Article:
Whenever there is a bidding war on Wall Street, one company emerges as the victor, with the loser forced to regroup. Typically, the loser will then look for a consolation prize: another company in the same industry.
Only one company can win the bidding war for Hillshire Brands. Whichever company loses will likely then go looking for its next acquisition target -- but there are very few publicly traded meat producers.
I expect the next target for Pilgrim's Pride or Tyson (one of my favorite stocks) could well be Sanderson Farms (Nasdaq: SAFM), a $2.2 billion company that makes and sells chicken products in the U.S.
What makes Sanderson Farms an attractive target is that in the wake of rapid consolidation in the meat producer industry, there aren't many companies left to buy. For instance, pork producer Smithfield Farms was acquired last year by a Chinese firm for $7.1 billion to feed the growing demand for pork in China, the world's largest consumer of pork.
One of Sanderson's main competitors is Perdue Farms. Perdue is privately held, and Jim Perdue is likely not willing to sell his family legacy. That makes Sanderson Farms one of the few large integrated chicken companies left to buy.
Sanderson Farms has benefited from a perfect storm of tailwinds. For one, grain costs to feed its chickens have come down greatly. Corn prices are down 34% from a year ago. For Sanderson Farms, this translated into total savings of nearly 20% on this year's feed costs, which boosted profits.
Second, the price of beef has been on the rise, pushing cash-strapped consumers to buy chicken, which is cheaper. This should help boost demand during this summer's grilling season.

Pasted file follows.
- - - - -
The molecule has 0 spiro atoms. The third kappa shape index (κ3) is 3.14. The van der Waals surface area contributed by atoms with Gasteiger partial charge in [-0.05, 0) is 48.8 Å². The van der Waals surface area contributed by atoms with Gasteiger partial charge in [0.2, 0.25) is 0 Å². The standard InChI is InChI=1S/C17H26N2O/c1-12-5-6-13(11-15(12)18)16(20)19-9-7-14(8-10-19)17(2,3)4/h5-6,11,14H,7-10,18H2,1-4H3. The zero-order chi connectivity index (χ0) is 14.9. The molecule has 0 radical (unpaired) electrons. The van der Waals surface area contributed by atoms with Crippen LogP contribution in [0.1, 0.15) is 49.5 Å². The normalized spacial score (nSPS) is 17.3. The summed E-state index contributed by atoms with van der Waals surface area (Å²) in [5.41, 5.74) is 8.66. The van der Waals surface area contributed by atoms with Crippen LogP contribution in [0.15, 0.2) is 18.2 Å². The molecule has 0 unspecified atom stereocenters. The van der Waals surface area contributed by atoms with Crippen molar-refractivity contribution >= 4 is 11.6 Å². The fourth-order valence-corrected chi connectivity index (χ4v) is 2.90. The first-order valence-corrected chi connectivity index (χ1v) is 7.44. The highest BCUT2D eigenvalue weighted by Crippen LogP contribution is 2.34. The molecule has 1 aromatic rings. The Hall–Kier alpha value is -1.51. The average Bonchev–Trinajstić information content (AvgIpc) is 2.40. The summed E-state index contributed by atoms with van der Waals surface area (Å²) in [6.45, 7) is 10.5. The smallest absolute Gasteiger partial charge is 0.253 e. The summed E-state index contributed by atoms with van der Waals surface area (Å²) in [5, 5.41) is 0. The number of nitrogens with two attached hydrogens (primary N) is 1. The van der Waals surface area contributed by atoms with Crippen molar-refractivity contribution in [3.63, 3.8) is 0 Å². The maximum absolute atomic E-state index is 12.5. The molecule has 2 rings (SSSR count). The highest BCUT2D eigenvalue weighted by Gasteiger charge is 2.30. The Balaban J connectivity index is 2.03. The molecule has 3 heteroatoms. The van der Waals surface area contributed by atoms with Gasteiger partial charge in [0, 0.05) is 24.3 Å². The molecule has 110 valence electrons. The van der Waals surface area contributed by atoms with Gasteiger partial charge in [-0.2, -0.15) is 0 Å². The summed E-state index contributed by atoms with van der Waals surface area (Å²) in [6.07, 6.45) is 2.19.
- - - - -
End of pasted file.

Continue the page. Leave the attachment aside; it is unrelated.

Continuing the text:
These tailwinds have been showing up in Sanderson's impressive earnings. Last month, the company reported earnings per share of $2.21 in its most recent quarter, beating consensus estimates by $0.50 and more doubling the $1.06 a share it earned in the same quarter last year. Revenue came in at $661 million, almost $40 million higher than expected.
With $84 million in cash on hand and just $30 million in debt, Sanderson's financials are sound. Its dividend yield of 0.9% is equal to a 9% payout of earnings, meaning the company has plenty of room to increase its distribution. Additionally, with a beta of just 0.05, SAFM is a very stable stock relative to the broader market.
Even if it isn't acquired, Sanderson still looks inexpensive, even after a 40% gain over the past year:
SAFM is trading at multiples of 13.3 times next year's earnings and 0.8 times sales, and has an enterprise value-to-EBITDA (earnings before interest, taxes depreciation and amortization) ratio of 5.8. Compared with Hillshire Brands, Sanderson appears to be a much better deal: Hillshire is trading at 29 times next year's earnings, 1.8 times sales and an EV/EBITDA ratio of just over 13.
Risks to Consider: SAFM have already gone on a nice run as merger speculation has heated up, and investors that have already purchased shares could take profits if a deal does not happen in the next few months.
Action to Take --> Assuming SAFM should be trading more in line with Hillshire at a forward P/E of 20 leads to price targets of $115 based on the lowest analyst earnings estimate of $5.75 a share, for upside of 20% -- and $146 based on the consensus estimate of $7.32 a share, representing 50%-plus upside.